7. When obtaining meaningful consent is not practicable, including in the law alternative grounds for processing and solutions to protect privacy. The OPC believes that meaningful consent should be required "in the first instance for transparency and to preserve human agency." However, the OPC proposes that alternative grounds should be available in instances where meaningful consent is not possible and prescribed conditions are met (e.g., demonstrating that obtaining consent was considered impracticable and a privacy impact assessment was performed). The OPC seeks input on the content and criteria for such alternative grounds. 
  8. Allowing for flexibility in using non-identifiable information and ensure there are enhanced measures to protect against re-identification. To address the risk of re-identification, the OPC is of the view that PIPEDA should continue to apply to de-identified/non-identifiable information, but that there could be flexibility to use such information (e.g., certain PIPEDA principles (such as consent) could either not apply or their application could be relaxed). In addition, the OPC proposes that there should be penalties for negligent or malicious actions resulting in re-identification of personal information. 
  9. Requiring organizations to ensure data and algorithmic traceability. The OPC proposes that PIPEDA should have a requirement for algorithmic traceability to meet goals of accountability, accuracy, transparency, data minimization as well as access and correction. The OPC seeks input on the necessity of algorithmic traceability or whether there are alternative means to meet these stated goals.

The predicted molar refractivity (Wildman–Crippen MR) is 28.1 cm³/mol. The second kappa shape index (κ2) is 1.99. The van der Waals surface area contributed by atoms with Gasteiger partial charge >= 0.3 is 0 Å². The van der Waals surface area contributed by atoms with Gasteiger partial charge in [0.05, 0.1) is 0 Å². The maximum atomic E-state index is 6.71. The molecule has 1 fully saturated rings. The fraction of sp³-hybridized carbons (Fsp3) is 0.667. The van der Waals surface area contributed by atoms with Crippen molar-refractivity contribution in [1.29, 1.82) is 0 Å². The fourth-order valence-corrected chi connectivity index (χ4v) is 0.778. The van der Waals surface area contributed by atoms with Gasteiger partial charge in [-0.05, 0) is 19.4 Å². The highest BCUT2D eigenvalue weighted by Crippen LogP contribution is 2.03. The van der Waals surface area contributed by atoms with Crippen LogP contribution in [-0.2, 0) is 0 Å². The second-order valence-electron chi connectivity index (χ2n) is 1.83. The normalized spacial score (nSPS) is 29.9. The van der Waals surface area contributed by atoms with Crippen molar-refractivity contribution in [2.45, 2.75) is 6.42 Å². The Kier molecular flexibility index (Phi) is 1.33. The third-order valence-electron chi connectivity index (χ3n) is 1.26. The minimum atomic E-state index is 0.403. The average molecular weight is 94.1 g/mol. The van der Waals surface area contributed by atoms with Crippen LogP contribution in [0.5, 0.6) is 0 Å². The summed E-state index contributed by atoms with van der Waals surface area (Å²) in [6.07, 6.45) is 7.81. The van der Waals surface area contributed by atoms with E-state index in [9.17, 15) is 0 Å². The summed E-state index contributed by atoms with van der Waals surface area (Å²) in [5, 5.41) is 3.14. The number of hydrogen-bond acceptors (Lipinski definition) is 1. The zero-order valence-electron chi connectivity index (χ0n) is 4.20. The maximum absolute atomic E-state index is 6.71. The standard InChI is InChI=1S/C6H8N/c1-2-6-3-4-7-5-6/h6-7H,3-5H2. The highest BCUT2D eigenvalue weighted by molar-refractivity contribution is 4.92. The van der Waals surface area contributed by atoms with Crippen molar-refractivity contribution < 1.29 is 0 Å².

10. Requiring demonstrable accountability for development and implementation of AI processing. The OPC proposes mandating "demonstrable accountability" under PIPEDA. This would require organizations to prove compliance with legal requirements on request. Methods of achieving such accountability include traceability, explanation rights, privacy impact assessments, independent third-party auditing and record keeping requirements to facilitate proactive inspections by the OPC. 
  11. Empowering the OPC to issue binding orders and financial penalties to organizations for non-compliance with the law. The OPC believes that PIPEDA should include enhanced enforcement mechanisms to provide "quick and effective" remedies for individuals. In addition to an ability to impose financial penalties, the OPC seeks a range of order making powers, including "the ability to require an organization to stop collecting, using or disclosing personal information, to destroy personal information collected in contravention of the legislation, and more generally to order the application of such remedial measures as are appropriate to ensure the protection of the personal information, among others."  

Needless to say, many of the OPC's proposed changes to PIPEDA may significantly impact how organizations conduct business, particularly with respect to the collection and use of personal information through AI and machine learning processes. Moreover, several of these 11 "proposals for consideration" could potentially be applied by Parliament so as to have a more general effect (i.e., even though they have been framed in the Consultation Document through the lens of AI only).  

Accordingly, organizations: (i) should review the Consultation Document with due consideration; and (ii) are encouraged to provide feedback to the OPC with respect to the Consultation Document by March 13, 2020.